The Schooled Mind

The schooled mind is a consequence of imposed visions and definitions for the future. It crowds out the vision of the deschooled mind — the vision of the student left alone from imposed systems.

The schooled mind is simultaneously indefinite, while being the consequence of a limitedly definite systems.

The schooled mind is constricted in the options with which it operates. If options A, B, C, and D are all the ones on the test, then option E isn’t on the table.

The schooled mind is systematized and managed. English is a subject separate from Government, which is separate from Algebra, separate from Statistics, from Chemistry, History, Economics, Music, and from “the real world.”

The schooled mind is obsequious. It defers to power and to authority. It isn’t the role of the schooled student to speak up and speak out. It is the role of experts to imbue knowledge upon the not-yet-schooled.

The schooled mind is fragile. Even in classes designed to benefit from disorder and chaos, these are separate experiences from the schooled process. It is damaged by disorder.

The schooled mind is exogenously motivated. Grades, study halls, recess, gold stars are all incentives to do better on things from which the schooled student doesn’t inherently find meaning.

The schooled mind is indefinite. “Let’s get to the next level,” “let’s get an A on this next exam,” “if I just get into my top school, that’s what will be the goal here.” Any individual values it is motivated by are those values considered possible options within the schooled system. The ability to build a definite vision for the future is off the table unless the schooled student has an option to embrace the deschooled alternative for their own future and then choose schooling if that is necessary to reach their individual vision.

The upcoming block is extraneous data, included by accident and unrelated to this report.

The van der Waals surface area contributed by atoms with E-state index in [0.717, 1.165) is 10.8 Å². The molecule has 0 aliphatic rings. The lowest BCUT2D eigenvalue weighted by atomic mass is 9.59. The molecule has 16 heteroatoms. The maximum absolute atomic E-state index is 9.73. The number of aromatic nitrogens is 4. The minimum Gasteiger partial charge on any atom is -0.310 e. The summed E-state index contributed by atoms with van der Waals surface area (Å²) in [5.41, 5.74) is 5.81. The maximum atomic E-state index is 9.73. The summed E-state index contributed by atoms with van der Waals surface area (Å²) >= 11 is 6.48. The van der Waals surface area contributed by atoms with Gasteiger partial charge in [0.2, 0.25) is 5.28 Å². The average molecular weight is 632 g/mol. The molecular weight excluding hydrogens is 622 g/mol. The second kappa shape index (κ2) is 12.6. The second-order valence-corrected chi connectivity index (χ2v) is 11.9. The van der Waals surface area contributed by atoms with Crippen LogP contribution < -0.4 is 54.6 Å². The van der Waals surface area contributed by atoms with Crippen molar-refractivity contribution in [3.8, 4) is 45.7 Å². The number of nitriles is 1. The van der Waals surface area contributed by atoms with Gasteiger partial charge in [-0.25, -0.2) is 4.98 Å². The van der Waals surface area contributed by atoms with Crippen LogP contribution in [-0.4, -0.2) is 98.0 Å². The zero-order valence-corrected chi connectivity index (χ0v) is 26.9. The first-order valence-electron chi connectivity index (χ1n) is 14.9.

The Schooled Mind

Hayek and Camus Walk Into A School

There are practically as many philosophies of education as there are schools in the United States. There are the Prusso-American schools of Horace Mann’s age, there are the public schools of the No Child Left Behind era, there are parochial schools of varying denominations, there are different types of military, boarding, and prep schools, there are Montessori, Waldorf, and Classical schools, and there are even major differences in philosophy of education for styles of homeschooling.

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Hayek and Camus Walk Into A School

Let’s Abolish Childhood

Childhood is a stage of life primarily defined by being a student in most developed nations. While the concept has at least three components — legal (i.e., being less than 21 years of age in most states in the US), biological (i.e., being at a stage when most of the body is still developing — until about age 26), and social (i.e., studentdom) — it’s social component is the one by which we think of most children.

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Let’s Abolish Childhood

In Praise of Laissez-Faire Teachers

I was publicly schooled all through my upbringing (minus a Montessori pre-K that I attended) and I am — by all conventional measures — fairly successful so far in life. I can read, write, and do calculations on the right-side of a normal distribution, I was accepted to an Ivy League institution, I’ve worked on a growing startup, and I’ve written and spoken publicly. “Why then,” it is sometimes asked, “are you so opposed to the schooling that did so well for you?”

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In Praise of Laissez-Faire Teachers